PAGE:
How to Hunt for Morel Mushrooms in Illinois

By Fern Fischer
Black morel, also called smoky morel

Finding the elusive wild morel mushroom requires the sharp eye of a hunter. These wild mushrooms are found throughout the Illinois woodlands. Wild mushroom aficionados, as well as regular people, savor the distinctive taste of morels. Morels are cooked and eaten fresh; they can be dried or frozen, but some flavor and texture are lost. Morel hunters may even guard secret mushroom patches in woods where they have been known to grow. Morel mushrooms cannot be cultivated. Morel spores prefer wild, relatively undisturbed places with specific conditions, such as soil temperature, air temperature and soil moisture.

Dress appropriately for hiking in the woods. Morels are found off the beaten path, and to find them you must search undisturbed woods and wooded edges of fields and river bottoms. Wear sturdy shoes or boots, a hat, long jeans and a sweater, if appropriate.

Half-free morel

Review your mushroom book, and learn exactly what the different kinds of morels look like. Know your mushrooms. Take your book with you into the woods.

Choose an undisturbed wooded location to search, and take your bags or boxes, cell phone/camera, and walking stick. Hike the edges of the woods first, looking among the leaf litter for the heads of morel mushrooms above the leaves. Walk slowly, and watch where you step to avoid treading on mushrooms. When you find one morel, look carefully in the immediate vicinity for more. Where the growing conditions are right, several morels may be in the same area.

Use a walking stick to carefully move plant leaves, such as May apples or other undergrowth, so you can see the forest floor. This saves having to bend over to search likely spots where morels may be growing.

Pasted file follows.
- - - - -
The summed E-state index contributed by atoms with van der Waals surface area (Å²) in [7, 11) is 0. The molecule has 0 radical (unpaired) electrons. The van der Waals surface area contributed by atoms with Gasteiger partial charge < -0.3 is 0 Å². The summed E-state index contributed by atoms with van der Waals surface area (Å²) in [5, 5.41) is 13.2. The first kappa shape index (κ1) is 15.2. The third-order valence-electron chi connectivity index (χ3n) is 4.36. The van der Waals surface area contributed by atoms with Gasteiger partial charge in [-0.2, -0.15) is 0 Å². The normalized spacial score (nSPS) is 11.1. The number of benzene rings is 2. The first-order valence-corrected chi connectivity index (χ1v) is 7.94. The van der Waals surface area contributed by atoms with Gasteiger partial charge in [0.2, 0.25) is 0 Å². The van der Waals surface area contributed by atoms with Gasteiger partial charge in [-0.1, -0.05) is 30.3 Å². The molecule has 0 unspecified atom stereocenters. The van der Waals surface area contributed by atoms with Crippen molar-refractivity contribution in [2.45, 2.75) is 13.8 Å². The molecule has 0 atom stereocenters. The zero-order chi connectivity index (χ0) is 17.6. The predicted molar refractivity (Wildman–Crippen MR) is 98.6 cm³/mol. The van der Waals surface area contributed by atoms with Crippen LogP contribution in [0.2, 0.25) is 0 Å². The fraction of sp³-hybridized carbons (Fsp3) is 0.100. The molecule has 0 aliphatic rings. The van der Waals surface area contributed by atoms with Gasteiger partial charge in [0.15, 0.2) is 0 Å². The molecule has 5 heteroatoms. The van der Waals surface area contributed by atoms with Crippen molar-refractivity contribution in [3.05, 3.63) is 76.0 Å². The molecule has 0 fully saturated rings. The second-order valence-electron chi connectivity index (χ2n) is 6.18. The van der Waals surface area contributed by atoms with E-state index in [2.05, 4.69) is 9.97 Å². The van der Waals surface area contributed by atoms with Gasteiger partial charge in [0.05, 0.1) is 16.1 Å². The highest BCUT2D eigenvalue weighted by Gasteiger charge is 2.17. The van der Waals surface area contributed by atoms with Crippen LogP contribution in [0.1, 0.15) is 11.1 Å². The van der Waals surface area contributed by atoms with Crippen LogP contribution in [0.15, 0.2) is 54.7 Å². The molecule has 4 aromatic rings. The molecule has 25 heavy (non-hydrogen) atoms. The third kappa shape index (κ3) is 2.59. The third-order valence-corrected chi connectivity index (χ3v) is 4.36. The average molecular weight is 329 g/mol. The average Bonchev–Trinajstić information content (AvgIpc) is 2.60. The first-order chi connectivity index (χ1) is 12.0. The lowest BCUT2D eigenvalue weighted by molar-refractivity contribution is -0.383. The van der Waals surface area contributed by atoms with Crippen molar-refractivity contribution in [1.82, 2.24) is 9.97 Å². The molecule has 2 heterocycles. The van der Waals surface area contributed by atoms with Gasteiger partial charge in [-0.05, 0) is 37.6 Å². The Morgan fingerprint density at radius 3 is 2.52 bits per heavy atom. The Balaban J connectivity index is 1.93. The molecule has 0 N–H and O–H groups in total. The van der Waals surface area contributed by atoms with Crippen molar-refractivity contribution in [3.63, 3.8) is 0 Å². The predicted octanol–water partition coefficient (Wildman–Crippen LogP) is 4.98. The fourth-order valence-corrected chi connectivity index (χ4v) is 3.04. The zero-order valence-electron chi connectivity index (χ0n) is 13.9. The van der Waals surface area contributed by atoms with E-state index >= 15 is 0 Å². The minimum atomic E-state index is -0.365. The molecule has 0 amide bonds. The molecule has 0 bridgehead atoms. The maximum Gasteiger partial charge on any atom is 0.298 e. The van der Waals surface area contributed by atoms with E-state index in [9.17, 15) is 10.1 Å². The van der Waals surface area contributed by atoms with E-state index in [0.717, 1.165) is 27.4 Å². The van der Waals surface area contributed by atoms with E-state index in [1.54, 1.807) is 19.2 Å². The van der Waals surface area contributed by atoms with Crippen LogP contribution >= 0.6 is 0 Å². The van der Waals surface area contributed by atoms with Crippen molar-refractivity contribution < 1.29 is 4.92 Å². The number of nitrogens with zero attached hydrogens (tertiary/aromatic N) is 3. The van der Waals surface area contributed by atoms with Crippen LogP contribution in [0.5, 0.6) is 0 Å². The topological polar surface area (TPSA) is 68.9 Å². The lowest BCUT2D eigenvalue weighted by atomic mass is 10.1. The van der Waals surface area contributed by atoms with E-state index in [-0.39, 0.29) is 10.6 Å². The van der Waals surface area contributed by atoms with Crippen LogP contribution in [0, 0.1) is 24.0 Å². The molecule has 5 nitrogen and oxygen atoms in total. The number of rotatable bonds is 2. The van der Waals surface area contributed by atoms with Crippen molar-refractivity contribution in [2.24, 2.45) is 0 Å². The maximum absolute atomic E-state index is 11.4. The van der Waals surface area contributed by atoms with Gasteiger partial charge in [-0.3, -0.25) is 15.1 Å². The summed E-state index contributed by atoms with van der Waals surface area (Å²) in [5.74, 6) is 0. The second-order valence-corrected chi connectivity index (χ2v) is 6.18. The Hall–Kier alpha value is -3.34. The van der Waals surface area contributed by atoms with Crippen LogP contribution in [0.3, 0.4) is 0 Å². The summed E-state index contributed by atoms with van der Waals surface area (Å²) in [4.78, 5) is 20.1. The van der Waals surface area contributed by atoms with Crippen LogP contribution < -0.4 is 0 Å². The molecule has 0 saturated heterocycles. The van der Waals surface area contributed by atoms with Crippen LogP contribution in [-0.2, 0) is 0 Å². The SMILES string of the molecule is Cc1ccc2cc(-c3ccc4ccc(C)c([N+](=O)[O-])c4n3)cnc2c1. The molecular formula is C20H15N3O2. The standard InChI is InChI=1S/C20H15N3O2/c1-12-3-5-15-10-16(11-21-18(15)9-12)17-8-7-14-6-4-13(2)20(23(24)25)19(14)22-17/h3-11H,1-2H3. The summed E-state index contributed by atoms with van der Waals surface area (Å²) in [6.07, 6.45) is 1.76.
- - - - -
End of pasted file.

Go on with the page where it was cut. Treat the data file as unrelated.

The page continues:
Pick morels, stem and all, in one piece. The ridged cap and the stem are both edible, and both have the same flavor. Brush away pieces of leaves or soil particles, and place the mushrooms in the bag or box. Keep the bag or box closed as you hunt to keep the morels from drying out.


Always get permission from landowners before you hunt mushrooms on their property. If you do not, you are trespassing. Check at a ranger station if you are hunting on public lands; some areas may be under protection.

Take pictures of your hike in the spring woods. It will be an enjoyable day even if you don’t find any morels.


Know your mushrooms. If in doubt, don’t eat. People die each year from eating poisonous mushrooms.

Morels can be toxic if they are eaten accompanied by alcoholic beverages.

Avoid morel mushrooms that are not firm and fresh looking. If the mushroom seems soggy or soft, or if it has dried out, it is not suitable for eating.